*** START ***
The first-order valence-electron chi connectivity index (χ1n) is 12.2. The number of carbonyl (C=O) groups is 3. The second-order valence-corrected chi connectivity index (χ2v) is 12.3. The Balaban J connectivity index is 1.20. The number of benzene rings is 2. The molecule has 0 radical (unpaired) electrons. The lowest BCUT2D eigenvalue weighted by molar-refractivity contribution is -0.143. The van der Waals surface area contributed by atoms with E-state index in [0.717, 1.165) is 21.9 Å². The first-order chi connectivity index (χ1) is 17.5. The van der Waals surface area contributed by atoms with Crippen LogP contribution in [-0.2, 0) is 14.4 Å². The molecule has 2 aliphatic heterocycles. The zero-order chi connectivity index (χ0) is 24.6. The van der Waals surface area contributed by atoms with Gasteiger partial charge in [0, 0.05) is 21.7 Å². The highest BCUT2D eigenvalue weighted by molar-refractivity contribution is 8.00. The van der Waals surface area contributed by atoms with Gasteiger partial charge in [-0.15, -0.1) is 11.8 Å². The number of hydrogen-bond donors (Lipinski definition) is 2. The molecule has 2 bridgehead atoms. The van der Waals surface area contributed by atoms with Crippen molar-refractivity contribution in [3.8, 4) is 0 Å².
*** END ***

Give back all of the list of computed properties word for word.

The first-order valence-electron chi connectivity index (χ1n) is 12.2. The number of carbonyl (C=O) groups is 3. The second-order valence-corrected chi connectivity index (χ2v) is 12.3. The Balaban J connectivity index is 1.20. The number of benzene rings is 2. The molecule has 0 radical (unpaired) electrons. The lowest BCUT2D eigenvalue weighted by molar-refractivity contribution is -0.143. The van der Waals surface area contributed by atoms with E-state index in [0.717, 1.165) is 21.9 Å². The first-order chi connectivity index (χ1) is 17.5. The van der Waals surface area contributed by atoms with Crippen LogP contribution in [-0.2, 0) is 14.4 Å². The molecule has 2 aliphatic heterocycles. The zero-order chi connectivity index (χ0) is 24.6. The van der Waals surface area contributed by atoms with Gasteiger partial charge in [0, 0.05) is 21.7 Å². The highest BCUT2D eigenvalue weighted by molar-refractivity contribution is 8.00. The van der Waals surface area contributed by atoms with Gasteiger partial charge in [-0.15, -0.1) is 11.8 Å². The number of hydrogen-bond donors (Lipinski definition) is 2. The molecule has 2 bridgehead atoms. The van der Waals surface area contributed by atoms with Crippen molar-refractivity contribution in [3.8, 4) is 0 Å².